Spicy red cabbage parcels

    1 hour 10 min

    Eating well to feel good does not mean relying only on modern recipes for inspiration, as many more familiar dishes fit the bill perfectly. In this updated version of stuffed cabbage, mellow-flavoured red cabbage leaves are filled with a hearty mixture of turkey, lentils, rice and cashews and baked in a simple tomato sauce.

    1 person made this

    Serves: 4 

    • 55 g (2 oz) long-grain rice
    • 8 large red cabbage leaves
    • 1 tbsp sunflower oil
    • 1 onion, finely chopped
    • 1½ tsp cumin seeds
    • 1 tsp ground coriander
    • 1 tsp ground cinnamon
    • 3 tbsp mango chutney, chopped if necessary
    • 45 g (1½ oz) salted cashew nuts, coarsely chopped
    • 1 can green lentils, about 420 g, drained
    • 100 g (3½ oz) cooked turkey or chicken, without skin, diced
    • 4 tbsp chopped parsley
    • 200 ml (7 fl oz) tomato juice
    • salt and pepper
    • sprigs of fresh flat-leaf parsley to garnish

    Prep:40min  ›  Cook:30min  ›  Ready in:1hr10min 

    1. Place the rice in a small saucepan. Pour in 300 ml (10 fl oz) of water and bring to the boil. Stir once, then reduce the heat to the lowest setting and cover the pan. Cook for 15 minutes. Remove from the heat and leave the rice to stand, without removing the lid, for 10 minutes.
    2. Meanwhile, preheat the oven to 200°C (400°F, gas mark 6). Trim off the tough stalk from the base of each cabbage leaf. Bring a large saucepan of water to the boil. Add half the leaves, bring back to the boil and blanch for 30 seconds. Use a draining spoon to remove the leaves from the pan and plunge them into a large bowl of cold water to stop them cooking. Repeat with the remaining leaves. Drain the leaves well and leave to dry spread out on a clean tea-towel.
    3. Heat the oil in a large pan and sauté the onion for 2–3 minutes or until softened. Add the cumin seeds and ground coriander and cinnamon, and cook for a further 2–3 minutes. Remove from the heat.
    4. Add 2 tbsp of the mango chutney to the onion mixture together with the cashews, lentils, turkey or chicken, parsley and seasoning to taste, and mix well. Stir in the rice until thoroughly combined.
    5. Lay a cabbage leaf flat on the work surface, with the stalk end towards you. Place some of the rice mixture on the leaf. Fold the base of the leaf over the filling, then fold in the sides and roll up the leaf to enclose the filling in a neat parcel. Repeat with the remaining leaves and filling.
    6. Mix the remaining 1 tbsp of mango chutney with the tomato juice and seasoning to taste. Pour about one-quarter of this sauce into a large ovenproof dish. Pack the cabbage parcels into the dish and pour the rest of the sauce over them. Cover loosely with foil and bake for about 30 minutes or until the leaves are tender. Garnish with parsley and serve hot with a salad or vegetable accompaniment, such as lightly cooked sugarsnap peas.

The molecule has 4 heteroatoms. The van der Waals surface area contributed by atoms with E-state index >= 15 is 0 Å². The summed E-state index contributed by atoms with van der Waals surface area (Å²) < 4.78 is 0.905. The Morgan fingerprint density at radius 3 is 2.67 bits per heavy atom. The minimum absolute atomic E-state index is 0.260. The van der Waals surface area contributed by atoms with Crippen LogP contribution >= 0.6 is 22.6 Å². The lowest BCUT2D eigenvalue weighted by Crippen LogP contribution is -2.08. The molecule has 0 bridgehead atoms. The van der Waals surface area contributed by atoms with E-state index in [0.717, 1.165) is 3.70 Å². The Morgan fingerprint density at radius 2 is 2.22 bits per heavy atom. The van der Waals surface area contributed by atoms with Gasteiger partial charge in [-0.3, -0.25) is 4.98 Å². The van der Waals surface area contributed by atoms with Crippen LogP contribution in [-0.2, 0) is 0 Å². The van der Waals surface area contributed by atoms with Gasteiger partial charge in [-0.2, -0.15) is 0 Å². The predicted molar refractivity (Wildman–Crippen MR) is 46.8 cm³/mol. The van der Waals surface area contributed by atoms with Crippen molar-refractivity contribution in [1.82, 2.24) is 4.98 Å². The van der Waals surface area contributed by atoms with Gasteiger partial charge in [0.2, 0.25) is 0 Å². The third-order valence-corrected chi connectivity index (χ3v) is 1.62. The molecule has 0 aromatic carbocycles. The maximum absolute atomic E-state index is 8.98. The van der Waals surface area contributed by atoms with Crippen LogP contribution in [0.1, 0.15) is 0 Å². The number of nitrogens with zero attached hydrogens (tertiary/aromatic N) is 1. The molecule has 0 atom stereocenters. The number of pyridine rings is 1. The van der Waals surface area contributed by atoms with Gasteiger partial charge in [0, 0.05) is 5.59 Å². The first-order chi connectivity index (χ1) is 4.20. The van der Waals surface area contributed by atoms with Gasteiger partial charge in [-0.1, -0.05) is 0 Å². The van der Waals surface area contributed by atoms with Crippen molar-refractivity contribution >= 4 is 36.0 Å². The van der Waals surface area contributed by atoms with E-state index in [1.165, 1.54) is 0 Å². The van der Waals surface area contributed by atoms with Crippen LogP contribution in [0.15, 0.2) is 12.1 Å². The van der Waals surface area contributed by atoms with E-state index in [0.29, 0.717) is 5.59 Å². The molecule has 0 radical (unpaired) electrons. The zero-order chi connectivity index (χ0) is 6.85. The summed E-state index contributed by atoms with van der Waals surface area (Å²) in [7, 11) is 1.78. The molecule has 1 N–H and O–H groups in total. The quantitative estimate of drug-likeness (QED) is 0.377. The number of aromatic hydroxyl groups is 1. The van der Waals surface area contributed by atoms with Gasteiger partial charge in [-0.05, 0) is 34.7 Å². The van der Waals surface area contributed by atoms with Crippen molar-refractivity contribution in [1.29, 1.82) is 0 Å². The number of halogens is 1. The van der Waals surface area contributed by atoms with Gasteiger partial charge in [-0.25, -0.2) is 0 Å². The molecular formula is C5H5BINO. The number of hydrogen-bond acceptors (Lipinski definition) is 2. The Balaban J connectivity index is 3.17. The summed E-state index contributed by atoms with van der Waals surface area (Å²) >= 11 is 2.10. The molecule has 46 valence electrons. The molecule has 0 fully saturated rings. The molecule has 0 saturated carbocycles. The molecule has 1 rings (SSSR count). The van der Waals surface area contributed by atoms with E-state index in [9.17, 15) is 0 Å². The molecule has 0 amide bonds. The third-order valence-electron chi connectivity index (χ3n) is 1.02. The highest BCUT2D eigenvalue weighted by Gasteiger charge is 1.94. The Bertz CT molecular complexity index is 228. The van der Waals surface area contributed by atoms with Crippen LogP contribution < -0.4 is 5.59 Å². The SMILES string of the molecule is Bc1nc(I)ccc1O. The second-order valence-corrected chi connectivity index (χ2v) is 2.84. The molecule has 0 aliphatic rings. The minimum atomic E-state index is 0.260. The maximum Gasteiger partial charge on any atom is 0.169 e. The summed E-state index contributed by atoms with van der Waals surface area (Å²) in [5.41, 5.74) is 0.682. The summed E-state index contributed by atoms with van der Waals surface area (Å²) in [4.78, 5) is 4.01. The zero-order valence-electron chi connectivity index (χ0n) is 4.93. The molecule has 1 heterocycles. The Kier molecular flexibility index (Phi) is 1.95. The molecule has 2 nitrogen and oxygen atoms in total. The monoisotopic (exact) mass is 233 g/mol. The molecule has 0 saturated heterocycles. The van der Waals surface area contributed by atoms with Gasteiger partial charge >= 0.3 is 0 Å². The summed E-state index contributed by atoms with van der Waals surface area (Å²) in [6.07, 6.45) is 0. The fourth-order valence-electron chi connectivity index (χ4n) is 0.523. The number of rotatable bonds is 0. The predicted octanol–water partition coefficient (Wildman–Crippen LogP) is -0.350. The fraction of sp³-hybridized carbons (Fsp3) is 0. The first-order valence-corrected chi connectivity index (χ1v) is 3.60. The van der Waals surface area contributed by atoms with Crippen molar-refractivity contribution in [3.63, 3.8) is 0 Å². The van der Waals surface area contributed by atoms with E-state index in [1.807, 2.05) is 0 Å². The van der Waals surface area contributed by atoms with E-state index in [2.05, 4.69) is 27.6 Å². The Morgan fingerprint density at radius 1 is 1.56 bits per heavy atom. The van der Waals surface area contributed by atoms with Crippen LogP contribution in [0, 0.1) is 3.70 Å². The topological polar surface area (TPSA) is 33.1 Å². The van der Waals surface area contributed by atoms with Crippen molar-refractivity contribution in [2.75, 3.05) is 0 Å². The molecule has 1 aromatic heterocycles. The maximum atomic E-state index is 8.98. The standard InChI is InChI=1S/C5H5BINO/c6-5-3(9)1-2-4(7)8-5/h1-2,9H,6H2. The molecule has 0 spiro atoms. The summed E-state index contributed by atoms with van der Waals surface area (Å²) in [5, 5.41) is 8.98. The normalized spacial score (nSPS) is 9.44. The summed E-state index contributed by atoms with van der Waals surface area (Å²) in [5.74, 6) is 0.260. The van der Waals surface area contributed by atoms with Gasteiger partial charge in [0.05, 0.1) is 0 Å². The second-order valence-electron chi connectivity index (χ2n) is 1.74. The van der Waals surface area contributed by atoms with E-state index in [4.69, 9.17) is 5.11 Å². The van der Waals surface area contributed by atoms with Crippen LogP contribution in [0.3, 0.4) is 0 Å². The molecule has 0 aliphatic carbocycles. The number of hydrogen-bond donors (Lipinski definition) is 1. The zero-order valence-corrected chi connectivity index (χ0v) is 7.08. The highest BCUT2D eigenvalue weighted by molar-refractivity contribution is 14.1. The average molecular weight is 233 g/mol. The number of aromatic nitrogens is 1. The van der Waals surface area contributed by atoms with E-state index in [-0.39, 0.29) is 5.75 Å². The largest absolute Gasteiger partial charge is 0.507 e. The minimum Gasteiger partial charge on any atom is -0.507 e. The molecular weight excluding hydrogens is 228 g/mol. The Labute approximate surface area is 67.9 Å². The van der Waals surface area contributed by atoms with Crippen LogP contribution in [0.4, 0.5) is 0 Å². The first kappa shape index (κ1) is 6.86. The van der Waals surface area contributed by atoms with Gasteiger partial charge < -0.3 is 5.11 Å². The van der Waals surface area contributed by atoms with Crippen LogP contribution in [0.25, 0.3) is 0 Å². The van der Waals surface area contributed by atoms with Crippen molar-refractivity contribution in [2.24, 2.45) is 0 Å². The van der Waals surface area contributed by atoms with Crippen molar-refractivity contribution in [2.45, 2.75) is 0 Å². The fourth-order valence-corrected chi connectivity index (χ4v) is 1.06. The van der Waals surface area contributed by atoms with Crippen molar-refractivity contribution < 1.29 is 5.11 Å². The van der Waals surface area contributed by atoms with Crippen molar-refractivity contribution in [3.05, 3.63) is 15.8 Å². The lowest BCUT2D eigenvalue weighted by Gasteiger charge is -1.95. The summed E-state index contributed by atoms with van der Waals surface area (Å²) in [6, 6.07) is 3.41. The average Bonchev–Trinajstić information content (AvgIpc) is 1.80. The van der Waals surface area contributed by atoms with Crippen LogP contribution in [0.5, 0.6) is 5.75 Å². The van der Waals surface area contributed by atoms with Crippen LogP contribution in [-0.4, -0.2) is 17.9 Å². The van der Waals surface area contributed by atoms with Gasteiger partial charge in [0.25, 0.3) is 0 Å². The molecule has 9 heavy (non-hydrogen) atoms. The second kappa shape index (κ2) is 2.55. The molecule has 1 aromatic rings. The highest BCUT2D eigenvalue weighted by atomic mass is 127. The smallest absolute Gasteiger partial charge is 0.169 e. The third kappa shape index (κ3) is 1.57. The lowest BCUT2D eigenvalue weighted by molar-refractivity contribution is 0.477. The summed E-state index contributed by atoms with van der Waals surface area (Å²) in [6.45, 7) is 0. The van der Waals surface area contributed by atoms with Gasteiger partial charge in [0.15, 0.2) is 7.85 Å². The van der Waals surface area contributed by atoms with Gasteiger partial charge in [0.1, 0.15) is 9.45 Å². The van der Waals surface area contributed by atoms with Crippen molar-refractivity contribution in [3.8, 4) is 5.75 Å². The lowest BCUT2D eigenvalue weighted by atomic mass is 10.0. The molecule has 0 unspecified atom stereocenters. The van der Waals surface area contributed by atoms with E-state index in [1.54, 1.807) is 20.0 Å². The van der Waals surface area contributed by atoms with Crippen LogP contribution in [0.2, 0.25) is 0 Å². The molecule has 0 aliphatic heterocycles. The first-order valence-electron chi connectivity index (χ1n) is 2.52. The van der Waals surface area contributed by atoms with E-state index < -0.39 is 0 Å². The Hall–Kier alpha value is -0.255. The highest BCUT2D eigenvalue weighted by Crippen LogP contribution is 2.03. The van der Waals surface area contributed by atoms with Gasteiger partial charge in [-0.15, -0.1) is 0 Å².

Some more ideas

    *Savoy or other green cabbage can be used in place of the red cabbage. *For Chinese-style cabbage parcels, use blanched Chinese leaves instead of the red cabbage, and replace the lentils with 150 g (5½ oz) baby sweetcorn, sliced and cooked in boiling water for 4–5 minutes. Add 1 tbsp finely chopped fresh root ginger and 1 large garlic clove, crushed, to the onion. Use plum sauce instead of mango chutney and add 30 g (1 oz) toasted sesame seeds to the rice mixture. If preferred, peeled cooked prawns can be used instead of the turkey or chicken. *Experiment with different types of rice: try basmati rice for its delicate flavour, or a mixture of wild rice and white rice. For more fibre, use brown rice – it requires longer to cook than white rice, so follow the packet instructions. *Cooked ham or lean roast pork or beef can be used instead of the turkey or chicken.

    Plus points

    *Red cabbage provides useful amounts of the B vitamin folate and vitamin C as well as potassium. Potassium helps to protect against the adverse effects of a high salt intake on blood pressure. *Turkey and chicken, without skin, are both first-class sources of low-fat protein.

    Each serving provides

    C, E, B6, folate, iron, copper, selenium, B1, niacin, potassium

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